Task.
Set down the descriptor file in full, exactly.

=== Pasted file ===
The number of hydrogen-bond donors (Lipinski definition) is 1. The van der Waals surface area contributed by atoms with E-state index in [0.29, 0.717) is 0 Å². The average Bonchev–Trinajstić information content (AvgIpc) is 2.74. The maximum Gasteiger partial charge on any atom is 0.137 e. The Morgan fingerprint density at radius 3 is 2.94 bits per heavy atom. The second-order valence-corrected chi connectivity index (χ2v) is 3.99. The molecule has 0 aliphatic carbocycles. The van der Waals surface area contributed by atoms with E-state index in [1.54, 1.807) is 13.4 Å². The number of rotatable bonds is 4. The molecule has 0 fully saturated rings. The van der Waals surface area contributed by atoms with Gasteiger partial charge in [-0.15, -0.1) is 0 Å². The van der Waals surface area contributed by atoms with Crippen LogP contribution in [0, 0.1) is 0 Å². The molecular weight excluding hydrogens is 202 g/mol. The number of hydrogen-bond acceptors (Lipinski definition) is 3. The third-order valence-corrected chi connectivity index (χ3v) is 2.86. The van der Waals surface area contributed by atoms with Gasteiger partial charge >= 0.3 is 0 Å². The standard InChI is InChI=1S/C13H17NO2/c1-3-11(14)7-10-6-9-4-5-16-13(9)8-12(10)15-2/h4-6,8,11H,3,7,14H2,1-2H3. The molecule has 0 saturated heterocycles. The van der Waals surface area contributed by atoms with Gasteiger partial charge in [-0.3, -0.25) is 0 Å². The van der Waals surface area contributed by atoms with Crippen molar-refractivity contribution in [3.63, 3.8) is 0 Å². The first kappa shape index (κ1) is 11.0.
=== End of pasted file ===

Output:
The number of hydrogen-bond donors (Lipinski definition) is 1. The van der Waals surface area contributed by atoms with E-state index in [0.29, 0.717) is 0 Å². The average Bonchev–Trinajstić information content (AvgIpc) is 2.74. The maximum Gasteiger partial charge on any atom is 0.137 e. The Morgan fingerprint density at radius 3 is 2.94 bits per heavy atom. The second-order valence-corrected chi connectivity index (χ2v) is 3.99. The molecule has 0 aliphatic carbocycles. The van der Waals surface area contributed by atoms with E-state index in [1.54, 1.807) is 13.4 Å². The number of rotatable bonds is 4. The molecule has 0 fully saturated rings. The van der Waals surface area contributed by atoms with Gasteiger partial charge in [-0.15, -0.1) is 0 Å². The van der Waals surface area contributed by atoms with Crippen LogP contribution in [0, 0.1) is 0 Å². The molecular weight excluding hydrogens is 202 g/mol. The number of hydrogen-bond acceptors (Lipinski definition) is 3. The third-order valence-corrected chi connectivity index (χ3v) is 2.86. The van der Waals surface area contributed by atoms with Gasteiger partial charge >= 0.3 is 0 Å². The standard InChI is InChI=1S/C13H17NO2/c1-3-11(14)7-10-6-9-4-5-16-13(9)8-12(10)15-2/h4-6,8,11H,3,7,14H2,1-2H3. The molecule has 0 saturated heterocycles. The van der Waals surface area contributed by atoms with Gasteiger partial charge in [-0.3, -0.25) is 0 Å². The van der Waals surface area contributed by atoms with Crippen molar-refractivity contribution in [3.63, 3.8) is 0 Å². The first kappa shape index (κ1) is 11.0.